The "acid test" was Kesey's fourth contribution to the culture. The concept of the test grew out of what was happening at La Honda, the Pranksters' headquarters. In addition to taking LSD trips participants describe a free-form encounter-group atmosphere. For example, there was the "Power Game", described by Prankster Lee Quarnstrom: "We had this spinner that would be spun around and whoever it pointed to would get all the power for the next half-hour. They could use it or abuse it...It was a particular high to have twenty people staring into your eyes for thirty minutes. It was Kesey's way of being psychedelic without drugs." But most of the psychodramas were LSD-inspired. A typical trip took between eight and twelve hours and a commitment to expect the unexpected. The scene at La Honda attracted so many people that a larger physical space was necessary. The first public acid test occurred in November 1965 at "The Spread", Ken Babb's 400-acre ranch in Soquel, outside of San Jose. Over the next year approximately 15 acid tests were held in various venues. Having garnered the attention of the popular media the acid tests may have hastened the California's decision to make LSD illegal on October 6, 1966.

What did it mean to "pass" the acid test? And did you pass the test just by dropping acid and confronting the psychological undergrowth that was unearthed by the psychedelic drugs? "The willingness to endure what could be a rather harrowing ordeal [taking LSD] was for many young men and women a way of cutting the last umbilical cord to everything the older generation had designated as safe and sanitized. If smoking marijuana turned people into social outlaws, acid led many to see themselves as cosmic fugitives." (Lee & Shlain, Acid Dreams). Yeah, the desire and willingness to take the trip, that was how you passed the acid test.

So the Pranksters were very much a cultural vanguard, providing a service as they carried the countercultural ball relaying it from the Beat generation of the 1950s to the hippies of the 1960s. But where is that ball now? Who has it and who are they giving it to? Well, it is our belief that the ball is in the gloves of those individuals somewhere in their forties and fifties. The middle-aged now need to take their hands off their wallets and throw the ball to their children who are getting bored waiting.


Reference: Season 1998 Pranktown Busriders Official Team Roster






November 5, 2001
Cosmic Baseball Teams
Vestal Virgins To Get New Team Logo
Old Virgins Logo
Vestal Virgins general manager Hannah Arendt announced today that the team will be changing its official logo for the next cosmic season. No logo design has been approved yet and the team plans on opening up the design possibilities to logo designers world-wide. The designer of the selected logo will receive a Cosmic Baseball Logo Cap.

If you or someone you know would like to send in a Vestal Virgins Official Team Logo please use a digital format. (JPG, GIF preferred). Send the design file to: virgins@cosmicbaseball.com. The Vestal Virgins welcome your contributions. Arendt indicated that a final decision will be made no later than February 11, 2002.





November 4, 2001
Reality Baseball
Predicting World Series 2001 Game Seven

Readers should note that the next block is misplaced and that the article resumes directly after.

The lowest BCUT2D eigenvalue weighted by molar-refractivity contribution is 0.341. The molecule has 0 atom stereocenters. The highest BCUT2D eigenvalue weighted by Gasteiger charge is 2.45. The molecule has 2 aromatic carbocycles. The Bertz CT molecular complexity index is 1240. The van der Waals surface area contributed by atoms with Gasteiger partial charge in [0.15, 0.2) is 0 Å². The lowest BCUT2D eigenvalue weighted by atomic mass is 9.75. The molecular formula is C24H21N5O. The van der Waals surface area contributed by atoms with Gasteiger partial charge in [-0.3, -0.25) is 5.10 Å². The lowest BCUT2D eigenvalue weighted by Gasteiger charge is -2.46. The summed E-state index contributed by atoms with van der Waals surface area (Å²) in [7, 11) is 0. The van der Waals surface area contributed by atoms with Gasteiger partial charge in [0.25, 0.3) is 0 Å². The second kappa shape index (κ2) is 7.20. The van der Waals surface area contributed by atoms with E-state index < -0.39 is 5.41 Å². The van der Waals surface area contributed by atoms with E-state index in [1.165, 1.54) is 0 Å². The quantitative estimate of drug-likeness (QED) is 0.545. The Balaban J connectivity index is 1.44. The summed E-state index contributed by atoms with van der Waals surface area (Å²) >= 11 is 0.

Tarotmetrics, an outfit that assists gamblers in predicting the outcome of sporting events, has released its advice about Game 7 of the Word Series to be played this evening. A one card indicator card was randomly selected indicating that the outcome cannot be confidently predicted. However the Tarotmetric report did prophesize that the game will be determined by errors. The losing team will have been victimized by a glaringly careless action. The card pulled at random was The Hermit, reversed and badly dignified. The Hermit is the ninth (9) card in Tarot's Major Arcana and that number has obvious significance for baseball. Our own Cosmic Baseball Research Alliance (COBRA) scholars predict that the New York Yankees will win Game Seven of the 2001 World Series. This prediction is based on the likelihood that "Mystique and Aura" are contributing factors to a series' results.

If however, "Mystique and Aura" are really nightclub dancers as Arizona Diamondback Curt Schilling suggests then the outcome should be more positive for the D'Backs. Schilling will have affirmed his manager's point of view that the supernatural has nothing to do with baseball. When asked about the possibility that the Yankees possessed some supernatural powers, Arizona field manager Bob Brenly soberly replied, "I think that's cheapening what the Yankees are all about...They are a great baseball team. Trying to play it off to something supernatural I think takes away from the ability of these players."

It's clear-cut now. If the Yankees win it will be because the Diamondbacks commit some heinous and careless error. The error will have been supernaturally ordained. If the Diamondbacks win, fate, destiny and all their relatives will have had nothing to do with it. The reason will probably have something to do with smart pitching*.



* Coincidentally, the two opposing starters for this evening's Game 7, Curt Schilling and Roger Clemens, have a personal link to one another in the form of mentor (Clemens) and student (Schilling). Both are right-handed hard-throwing fastball pitchers. Schilling is a Scorpio, Clemens is a Leo. Clemens has mixed karma and his emotionality is well-documented. He's also the guy who told Boston Red Sox fans he'd never pitch for the Yankees. Schilling's karma is equally mixed. He was accused of trying to screw other baseball players during the 1994 strike. He's gone through a messy divorce. Will the master rule or will the student surpass? We will find out in a couple of hours.


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November 1, 2001
Cosmic Baseball Players
Pisces & Capitalists Vie for Silvio Gesell
Silvio Gesell
A bidding war has begun for the cosmic baseball services of Silvio Gesell the St. Vith native who became an instrumental leader in the Free Money Movement of the 20th Century. The Paradise Pisces want Gesell and since the political economist was born on March 17, 1862 they have a clear claim for him. The Heartland Capitalists, a team of money-oriented individuals also have a clear claim given the fact that Gesell's intellectual fame rests on his work regarding political economy. Gesell's theory offered a third approach, somewhere between capitalism and collectivism. Gesell proposed a market economy without capitalism.

How much either team wants to cough up to sign the rookie hurler is unknown at this point...but the stakes could climb astronomically. The Capitalists (2001 record: 73-89, last place in the Middleleague) are in desperate need of pitching improvement. The Pisces (84-78, 2nd place in the Overleague) are deactivating Jerry Lewis and are looking for a rookie pitcher.




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Archived: November 30, 2001